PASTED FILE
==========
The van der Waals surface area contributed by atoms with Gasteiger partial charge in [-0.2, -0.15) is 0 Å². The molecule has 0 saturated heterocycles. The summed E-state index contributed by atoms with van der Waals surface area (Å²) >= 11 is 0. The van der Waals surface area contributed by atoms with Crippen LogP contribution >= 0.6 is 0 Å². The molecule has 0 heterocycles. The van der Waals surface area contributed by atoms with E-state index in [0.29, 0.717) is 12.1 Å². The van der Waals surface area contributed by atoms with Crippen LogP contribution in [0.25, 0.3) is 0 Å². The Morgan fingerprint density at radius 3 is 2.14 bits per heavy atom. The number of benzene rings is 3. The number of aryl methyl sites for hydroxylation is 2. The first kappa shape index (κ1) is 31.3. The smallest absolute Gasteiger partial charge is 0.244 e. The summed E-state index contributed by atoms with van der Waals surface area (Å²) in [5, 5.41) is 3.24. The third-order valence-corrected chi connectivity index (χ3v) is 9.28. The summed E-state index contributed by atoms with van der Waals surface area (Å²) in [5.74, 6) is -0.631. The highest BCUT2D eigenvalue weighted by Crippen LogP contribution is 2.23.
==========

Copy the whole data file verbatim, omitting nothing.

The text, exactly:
The van der Waals surface area contributed by atoms with Gasteiger partial charge in [-0.2, -0.15) is 0 Å². The molecule has 0 saturated heterocycles. The summed E-state index contributed by atoms with van der Waals surface area (Å²) >= 11 is 0. The van der Waals surface area contributed by atoms with Crippen LogP contribution >= 0.6 is 0 Å². The molecule has 0 heterocycles. The van der Waals surface area contributed by atoms with E-state index in [0.29, 0.717) is 12.1 Å². The van der Waals surface area contributed by atoms with Crippen LogP contribution in [0.25, 0.3) is 0 Å². The Morgan fingerprint density at radius 3 is 2.14 bits per heavy atom. The number of benzene rings is 3. The number of aryl methyl sites for hydroxylation is 2. The first kappa shape index (κ1) is 31.3. The smallest absolute Gasteiger partial charge is 0.244 e. The summed E-state index contributed by atoms with van der Waals surface area (Å²) in [5, 5.41) is 3.24. The third-order valence-corrected chi connectivity index (χ3v) is 9.28. The summed E-state index contributed by atoms with van der Waals surface area (Å²) in [5.74, 6) is -0.631. The highest BCUT2D eigenvalue weighted by Crippen LogP contribution is 2.23.